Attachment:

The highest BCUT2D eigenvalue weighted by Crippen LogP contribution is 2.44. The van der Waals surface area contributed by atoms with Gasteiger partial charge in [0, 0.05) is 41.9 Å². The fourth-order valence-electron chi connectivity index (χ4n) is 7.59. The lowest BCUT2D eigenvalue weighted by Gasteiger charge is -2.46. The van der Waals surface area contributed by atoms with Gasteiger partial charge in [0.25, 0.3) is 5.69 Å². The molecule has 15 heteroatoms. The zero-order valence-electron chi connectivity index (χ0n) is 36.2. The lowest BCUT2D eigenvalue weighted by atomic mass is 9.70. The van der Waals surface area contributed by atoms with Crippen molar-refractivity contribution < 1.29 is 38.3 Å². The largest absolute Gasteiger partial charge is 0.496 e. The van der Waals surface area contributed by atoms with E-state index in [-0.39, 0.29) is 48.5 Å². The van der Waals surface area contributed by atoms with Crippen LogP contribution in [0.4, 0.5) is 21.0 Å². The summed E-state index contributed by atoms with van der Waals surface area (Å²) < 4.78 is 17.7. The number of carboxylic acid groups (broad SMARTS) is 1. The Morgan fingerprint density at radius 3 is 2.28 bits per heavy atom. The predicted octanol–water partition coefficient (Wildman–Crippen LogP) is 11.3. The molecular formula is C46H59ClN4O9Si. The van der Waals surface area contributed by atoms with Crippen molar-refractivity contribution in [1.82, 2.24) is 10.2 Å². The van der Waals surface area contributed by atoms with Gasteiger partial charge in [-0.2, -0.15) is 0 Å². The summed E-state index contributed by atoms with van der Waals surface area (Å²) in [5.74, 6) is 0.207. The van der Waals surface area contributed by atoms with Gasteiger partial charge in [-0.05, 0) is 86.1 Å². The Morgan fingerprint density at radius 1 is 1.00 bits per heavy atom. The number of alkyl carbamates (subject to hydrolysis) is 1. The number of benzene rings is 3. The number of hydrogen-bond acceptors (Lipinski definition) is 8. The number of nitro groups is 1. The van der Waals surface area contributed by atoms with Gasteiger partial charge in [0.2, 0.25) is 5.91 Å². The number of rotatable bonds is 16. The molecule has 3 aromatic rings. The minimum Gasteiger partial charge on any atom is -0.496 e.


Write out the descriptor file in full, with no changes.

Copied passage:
The highest BCUT2D eigenvalue weighted by Crippen LogP contribution is 2.44. The van der Waals surface area contributed by atoms with Gasteiger partial charge in [0, 0.05) is 41.9 Å². The fourth-order valence-electron chi connectivity index (χ4n) is 7.59. The lowest BCUT2D eigenvalue weighted by Gasteiger charge is -2.46. The van der Waals surface area contributed by atoms with Gasteiger partial charge in [0.25, 0.3) is 5.69 Å². The molecule has 15 heteroatoms. The zero-order valence-electron chi connectivity index (χ0n) is 36.2. The lowest BCUT2D eigenvalue weighted by atomic mass is 9.70. The van der Waals surface area contributed by atoms with Crippen molar-refractivity contribution < 1.29 is 38.3 Å². The largest absolute Gasteiger partial charge is 0.496 e. The van der Waals surface area contributed by atoms with E-state index in [-0.39, 0.29) is 48.5 Å². The van der Waals surface area contributed by atoms with Crippen LogP contribution in [0.4, 0.5) is 21.0 Å². The summed E-state index contributed by atoms with van der Waals surface area (Å²) < 4.78 is 17.7. The number of carboxylic acid groups (broad SMARTS) is 1. The Morgan fingerprint density at radius 3 is 2.28 bits per heavy atom. The predicted octanol–water partition coefficient (Wildman–Crippen LogP) is 11.3. The molecular formula is C46H59ClN4O9Si. The van der Waals surface area contributed by atoms with Crippen molar-refractivity contribution in [1.82, 2.24) is 10.2 Å². The van der Waals surface area contributed by atoms with Gasteiger partial charge in [-0.2, -0.15) is 0 Å². The summed E-state index contributed by atoms with van der Waals surface area (Å²) in [5.74, 6) is 0.207. The van der Waals surface area contributed by atoms with Gasteiger partial charge in [-0.05, 0) is 86.1 Å². The Morgan fingerprint density at radius 1 is 1.00 bits per heavy atom. The number of alkyl carbamates (subject to hydrolysis) is 1. The number of benzene rings is 3. The number of hydrogen-bond acceptors (Lipinski definition) is 8. The number of nitro groups is 1. The van der Waals surface area contributed by atoms with Gasteiger partial charge in [0.2, 0.25) is 5.91 Å². The number of rotatable bonds is 16. The molecule has 3 aromatic rings. The minimum Gasteiger partial charge on any atom is -0.496 e.